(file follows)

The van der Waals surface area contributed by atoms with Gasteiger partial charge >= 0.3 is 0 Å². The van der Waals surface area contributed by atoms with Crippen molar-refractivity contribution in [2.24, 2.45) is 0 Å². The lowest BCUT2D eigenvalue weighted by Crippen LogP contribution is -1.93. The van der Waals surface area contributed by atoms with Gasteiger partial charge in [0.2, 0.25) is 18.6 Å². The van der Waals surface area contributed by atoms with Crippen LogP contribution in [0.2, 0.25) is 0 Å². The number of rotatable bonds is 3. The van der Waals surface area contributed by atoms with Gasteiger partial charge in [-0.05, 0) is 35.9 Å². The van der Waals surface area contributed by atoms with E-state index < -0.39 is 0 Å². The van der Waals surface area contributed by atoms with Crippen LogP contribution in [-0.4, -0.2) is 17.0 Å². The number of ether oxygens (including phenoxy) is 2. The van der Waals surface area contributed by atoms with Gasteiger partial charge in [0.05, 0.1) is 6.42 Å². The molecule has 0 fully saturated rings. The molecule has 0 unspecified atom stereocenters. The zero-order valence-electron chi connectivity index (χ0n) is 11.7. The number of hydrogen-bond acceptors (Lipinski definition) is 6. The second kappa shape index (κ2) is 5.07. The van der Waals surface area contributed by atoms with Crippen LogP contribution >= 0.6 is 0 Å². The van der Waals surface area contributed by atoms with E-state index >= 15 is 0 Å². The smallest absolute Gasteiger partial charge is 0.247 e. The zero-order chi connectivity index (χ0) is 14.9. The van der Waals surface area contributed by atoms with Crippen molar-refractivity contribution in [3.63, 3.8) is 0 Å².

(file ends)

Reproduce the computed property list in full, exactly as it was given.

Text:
The van der Waals surface area contributed by atoms with Gasteiger partial charge >= 0.3 is 0 Å². The van der Waals surface area contributed by atoms with Crippen molar-refractivity contribution in [2.24, 2.45) is 0 Å². The lowest BCUT2D eigenvalue weighted by Crippen LogP contribution is -1.93. The van der Waals surface area contributed by atoms with Gasteiger partial charge in [0.2, 0.25) is 18.6 Å². The van der Waals surface area contributed by atoms with Crippen LogP contribution in [0.2, 0.25) is 0 Å². The number of rotatable bonds is 3. The van der Waals surface area contributed by atoms with Gasteiger partial charge in [-0.05, 0) is 35.9 Å². The van der Waals surface area contributed by atoms with E-state index < -0.39 is 0 Å². The van der Waals surface area contributed by atoms with Crippen LogP contribution in [-0.4, -0.2) is 17.0 Å². The number of ether oxygens (including phenoxy) is 2. The van der Waals surface area contributed by atoms with Gasteiger partial charge in [0.05, 0.1) is 6.42 Å². The molecule has 0 fully saturated rings. The molecule has 0 unspecified atom stereocenters. The zero-order valence-electron chi connectivity index (χ0n) is 11.7. The number of hydrogen-bond acceptors (Lipinski definition) is 6. The second kappa shape index (κ2) is 5.07. The van der Waals surface area contributed by atoms with Crippen LogP contribution >= 0.6 is 0 Å². The van der Waals surface area contributed by atoms with E-state index >= 15 is 0 Å². The smallest absolute Gasteiger partial charge is 0.247 e. The zero-order chi connectivity index (χ0) is 14.9. The van der Waals surface area contributed by atoms with Crippen molar-refractivity contribution in [3.63, 3.8) is 0 Å².